Twenty words, not too many polysyllables
'Polysyllables' aside, it's simple to make our communications easy to read - and retain greater impact - with one or two basic rules.
Write for your audience, not for your boss
Your stakeholders can trap your comms in endless review cycles, unless you demonstrate your expertise.
The intranet dump and how to rise above the pabulum
Relevancy and usefulness are the keys - good communications should not only be interesting to people, but influence their behaviour as well.
Ghost writing for the fearless
I'd just like to share my practice for ghost writing for senior managers; and confess some of my sins.
Forget ‘news’; reference pages is where it’s at
Every department or project desperately wants front page headlines on the intranet to drum up interest. But news is ephemeral; it's the permanent reference pages that will inform and educate the audience the most.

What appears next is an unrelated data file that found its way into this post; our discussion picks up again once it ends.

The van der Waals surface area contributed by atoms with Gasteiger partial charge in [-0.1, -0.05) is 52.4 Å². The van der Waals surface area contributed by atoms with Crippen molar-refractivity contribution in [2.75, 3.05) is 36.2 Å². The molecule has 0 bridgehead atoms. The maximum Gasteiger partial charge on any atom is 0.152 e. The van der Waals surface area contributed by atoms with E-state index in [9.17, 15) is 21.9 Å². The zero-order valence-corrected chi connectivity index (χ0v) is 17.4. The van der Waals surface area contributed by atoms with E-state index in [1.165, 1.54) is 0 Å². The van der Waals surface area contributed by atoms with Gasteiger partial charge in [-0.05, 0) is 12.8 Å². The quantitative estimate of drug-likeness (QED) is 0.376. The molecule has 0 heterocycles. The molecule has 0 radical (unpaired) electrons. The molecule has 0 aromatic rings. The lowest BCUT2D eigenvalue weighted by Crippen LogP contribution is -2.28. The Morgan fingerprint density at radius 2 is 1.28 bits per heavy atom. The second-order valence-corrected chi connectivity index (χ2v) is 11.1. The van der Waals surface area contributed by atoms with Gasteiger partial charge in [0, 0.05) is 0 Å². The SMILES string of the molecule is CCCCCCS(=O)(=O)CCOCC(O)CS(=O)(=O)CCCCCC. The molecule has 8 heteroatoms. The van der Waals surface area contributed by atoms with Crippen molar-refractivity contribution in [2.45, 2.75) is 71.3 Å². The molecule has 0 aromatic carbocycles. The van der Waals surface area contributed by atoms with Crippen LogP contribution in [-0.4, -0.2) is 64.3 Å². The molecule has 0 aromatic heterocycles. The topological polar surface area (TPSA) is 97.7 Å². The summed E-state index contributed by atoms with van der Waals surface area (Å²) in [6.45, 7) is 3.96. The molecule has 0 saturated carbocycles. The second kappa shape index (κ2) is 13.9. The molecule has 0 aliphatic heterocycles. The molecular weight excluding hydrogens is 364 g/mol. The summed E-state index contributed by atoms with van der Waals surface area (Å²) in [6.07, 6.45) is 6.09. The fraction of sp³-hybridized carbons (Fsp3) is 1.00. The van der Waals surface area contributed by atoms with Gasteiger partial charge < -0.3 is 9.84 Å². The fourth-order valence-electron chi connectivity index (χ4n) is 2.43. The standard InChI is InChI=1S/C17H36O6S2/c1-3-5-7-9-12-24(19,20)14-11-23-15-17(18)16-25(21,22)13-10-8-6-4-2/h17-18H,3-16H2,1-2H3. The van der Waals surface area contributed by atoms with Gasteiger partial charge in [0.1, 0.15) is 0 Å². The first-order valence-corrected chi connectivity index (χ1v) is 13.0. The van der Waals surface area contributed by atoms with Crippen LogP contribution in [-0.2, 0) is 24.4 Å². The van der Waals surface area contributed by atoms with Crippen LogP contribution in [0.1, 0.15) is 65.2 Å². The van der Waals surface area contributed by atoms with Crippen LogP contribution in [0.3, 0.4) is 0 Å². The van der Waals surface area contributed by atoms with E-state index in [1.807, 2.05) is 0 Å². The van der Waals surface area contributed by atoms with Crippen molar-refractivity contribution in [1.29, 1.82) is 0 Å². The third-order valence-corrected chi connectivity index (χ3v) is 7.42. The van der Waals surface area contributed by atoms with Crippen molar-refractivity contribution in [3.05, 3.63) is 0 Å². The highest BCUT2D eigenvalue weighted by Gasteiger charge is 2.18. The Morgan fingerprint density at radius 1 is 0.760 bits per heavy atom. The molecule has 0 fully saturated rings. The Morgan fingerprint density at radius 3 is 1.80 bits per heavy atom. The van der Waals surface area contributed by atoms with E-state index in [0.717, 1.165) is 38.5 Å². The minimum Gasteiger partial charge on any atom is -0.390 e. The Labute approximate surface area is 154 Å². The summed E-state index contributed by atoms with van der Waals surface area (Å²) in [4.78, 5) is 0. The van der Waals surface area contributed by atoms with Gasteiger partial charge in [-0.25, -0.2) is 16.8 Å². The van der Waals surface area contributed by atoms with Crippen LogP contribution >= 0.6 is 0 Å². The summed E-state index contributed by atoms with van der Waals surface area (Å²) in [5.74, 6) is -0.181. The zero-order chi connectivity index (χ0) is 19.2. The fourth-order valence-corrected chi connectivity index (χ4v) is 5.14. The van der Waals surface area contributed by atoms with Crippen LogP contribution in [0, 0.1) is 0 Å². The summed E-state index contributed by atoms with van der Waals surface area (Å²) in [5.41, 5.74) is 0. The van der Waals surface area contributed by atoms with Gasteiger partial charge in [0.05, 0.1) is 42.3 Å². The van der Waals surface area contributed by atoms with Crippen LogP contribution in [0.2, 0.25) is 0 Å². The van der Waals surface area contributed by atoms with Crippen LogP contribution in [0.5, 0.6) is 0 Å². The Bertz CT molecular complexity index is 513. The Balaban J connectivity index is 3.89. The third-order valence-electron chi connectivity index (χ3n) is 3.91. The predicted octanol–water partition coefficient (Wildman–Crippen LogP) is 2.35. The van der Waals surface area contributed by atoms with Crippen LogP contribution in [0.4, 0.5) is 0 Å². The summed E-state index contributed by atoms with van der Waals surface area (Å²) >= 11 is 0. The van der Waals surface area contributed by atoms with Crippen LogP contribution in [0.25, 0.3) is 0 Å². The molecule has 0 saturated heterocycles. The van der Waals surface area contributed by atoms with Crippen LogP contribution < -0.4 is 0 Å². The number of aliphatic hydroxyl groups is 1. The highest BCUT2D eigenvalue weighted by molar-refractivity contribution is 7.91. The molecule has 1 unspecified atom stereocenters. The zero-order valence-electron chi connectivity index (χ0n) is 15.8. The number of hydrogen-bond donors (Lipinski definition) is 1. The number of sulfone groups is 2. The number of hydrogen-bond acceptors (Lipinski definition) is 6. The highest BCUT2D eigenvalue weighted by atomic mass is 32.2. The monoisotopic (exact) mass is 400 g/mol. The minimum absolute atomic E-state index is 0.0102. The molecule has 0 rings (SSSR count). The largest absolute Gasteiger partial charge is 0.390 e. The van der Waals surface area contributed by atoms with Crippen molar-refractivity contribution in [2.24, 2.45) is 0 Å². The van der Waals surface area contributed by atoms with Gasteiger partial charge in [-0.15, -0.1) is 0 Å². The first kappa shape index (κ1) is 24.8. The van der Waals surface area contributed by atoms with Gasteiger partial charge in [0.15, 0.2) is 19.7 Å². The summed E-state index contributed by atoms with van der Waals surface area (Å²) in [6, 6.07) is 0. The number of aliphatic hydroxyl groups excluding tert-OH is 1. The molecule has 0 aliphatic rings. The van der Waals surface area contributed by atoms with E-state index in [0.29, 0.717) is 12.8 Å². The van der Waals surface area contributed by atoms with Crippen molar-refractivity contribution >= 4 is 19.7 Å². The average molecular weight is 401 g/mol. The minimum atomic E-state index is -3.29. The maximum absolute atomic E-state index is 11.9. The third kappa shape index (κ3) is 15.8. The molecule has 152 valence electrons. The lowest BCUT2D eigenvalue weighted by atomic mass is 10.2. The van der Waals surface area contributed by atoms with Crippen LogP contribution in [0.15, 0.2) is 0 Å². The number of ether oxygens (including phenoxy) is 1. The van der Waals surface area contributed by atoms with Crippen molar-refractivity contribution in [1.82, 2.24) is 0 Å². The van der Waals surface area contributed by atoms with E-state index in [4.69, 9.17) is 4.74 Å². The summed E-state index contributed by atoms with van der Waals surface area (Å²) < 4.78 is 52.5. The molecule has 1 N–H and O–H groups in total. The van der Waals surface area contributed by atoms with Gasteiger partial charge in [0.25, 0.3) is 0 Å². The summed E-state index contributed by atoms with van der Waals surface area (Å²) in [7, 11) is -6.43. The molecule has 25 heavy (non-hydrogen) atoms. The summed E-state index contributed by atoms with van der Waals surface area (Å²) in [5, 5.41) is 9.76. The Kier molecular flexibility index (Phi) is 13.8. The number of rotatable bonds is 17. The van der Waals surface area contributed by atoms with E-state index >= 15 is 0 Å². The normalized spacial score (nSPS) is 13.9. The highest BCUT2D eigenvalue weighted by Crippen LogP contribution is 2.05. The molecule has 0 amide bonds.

The right formula for your content strategy
To make content valuable, we need to focus articles and communiqués to match the organisation’s objectives and meet the needs of the audience. By considering the long-term goals of content, we can keep the intranet, and other channels, task focused and people-centred.
A good summary is your best communication
Wouldn't it be awesome if you could beam information directly into people's minds?
Choosing between the stakeholder and the audience
Stakeholders can supply focus and drive, but their personal lens can warp the clarity of communications.
Average intranet pages are OK
Much as I would like all intranet pages to be 'perfect', I find it useful to recognise four standards of intranet page.
Truth in comms
To be honest with you…now that’s a phrase you hear too often, and I’m sure I’m guilty of…
Your comms are boring
How can our communiqués compete with a world that knows how to engage people's attention? Couldn't our internal communications be, y'know, human and interesting?
I read an article in The Guardian on the art of slow reading, and how skim reading on…